14. I just saw this very issue today between my daughter’s best friend and her mother, who is a dear friend of mine. Looking for the right prom dress escalated into a battle of wills over finding the right dress. this wasn’t an issue about a revealing dress because the daughter was tasteful in her choice. Wanting her mother’s approval and not getting it no matter what she chose led to tears and unnecessary tension. It saddens me to see one person constantly critical of a loved one (both ways) to the point it affects a parent-child relationship in a negative way. If I am chosen for this book, I am committed to passing it on. Please pray for this situation. This daughter is very much controlled by her mother’s opinions, who has rational views, but her negative remarks overshadow the positives and the daughter’s responses in reaction are causing great stress on this relationship. Its hard on me and my daughter to witness this tension, also, because we care for both of them. Thanks so much for this needed post today!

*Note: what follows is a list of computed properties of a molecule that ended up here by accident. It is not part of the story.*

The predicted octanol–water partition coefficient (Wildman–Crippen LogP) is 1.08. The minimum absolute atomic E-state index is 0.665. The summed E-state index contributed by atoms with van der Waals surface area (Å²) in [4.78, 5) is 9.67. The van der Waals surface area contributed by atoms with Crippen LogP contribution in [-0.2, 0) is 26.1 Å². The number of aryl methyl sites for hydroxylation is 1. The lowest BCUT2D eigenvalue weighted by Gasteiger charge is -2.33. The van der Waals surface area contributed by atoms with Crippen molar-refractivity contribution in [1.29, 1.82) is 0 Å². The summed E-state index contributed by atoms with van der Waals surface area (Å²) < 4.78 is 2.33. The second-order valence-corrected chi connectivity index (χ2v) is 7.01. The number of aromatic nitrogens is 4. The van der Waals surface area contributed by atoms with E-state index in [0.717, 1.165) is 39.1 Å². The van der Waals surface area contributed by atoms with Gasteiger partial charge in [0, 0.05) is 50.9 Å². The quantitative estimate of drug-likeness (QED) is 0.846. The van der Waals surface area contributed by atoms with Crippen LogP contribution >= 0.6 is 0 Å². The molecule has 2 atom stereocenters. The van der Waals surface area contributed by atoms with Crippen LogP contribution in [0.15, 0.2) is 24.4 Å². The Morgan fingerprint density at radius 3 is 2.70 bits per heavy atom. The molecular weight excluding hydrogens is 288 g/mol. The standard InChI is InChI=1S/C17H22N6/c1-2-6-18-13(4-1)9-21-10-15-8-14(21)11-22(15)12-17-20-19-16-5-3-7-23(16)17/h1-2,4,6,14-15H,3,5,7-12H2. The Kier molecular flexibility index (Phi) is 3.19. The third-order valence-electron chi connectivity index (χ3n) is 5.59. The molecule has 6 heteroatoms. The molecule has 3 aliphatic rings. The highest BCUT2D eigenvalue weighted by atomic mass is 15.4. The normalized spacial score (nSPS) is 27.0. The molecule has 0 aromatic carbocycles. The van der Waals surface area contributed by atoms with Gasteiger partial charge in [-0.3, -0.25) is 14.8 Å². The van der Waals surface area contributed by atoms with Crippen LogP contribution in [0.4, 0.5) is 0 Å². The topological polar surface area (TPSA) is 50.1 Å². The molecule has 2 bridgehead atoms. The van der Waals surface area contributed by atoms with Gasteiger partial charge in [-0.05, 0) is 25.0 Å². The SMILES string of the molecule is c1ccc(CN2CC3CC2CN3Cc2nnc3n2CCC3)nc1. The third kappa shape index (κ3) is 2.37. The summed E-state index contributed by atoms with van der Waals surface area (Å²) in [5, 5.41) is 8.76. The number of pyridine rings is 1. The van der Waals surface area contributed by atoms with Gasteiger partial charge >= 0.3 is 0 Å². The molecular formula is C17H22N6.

15. I’m in! Thank you so much for your ministry, Lynn.

  16. Kathy sester says:

    I’m in! This is so good, and I tink more is caught than taught.

  17. Susie Daggett says:

    I do think children pick up on our insecurities.

  18. priscilla says:

    yes I think they do….

  19. Our children are constantly watching us and I believe our actions and attitudes certainly influence them for the good or bad! I would LOVE to read this book and pass it down to my 24, 18, and 16 year old children. We need to remember it is better to please God than man!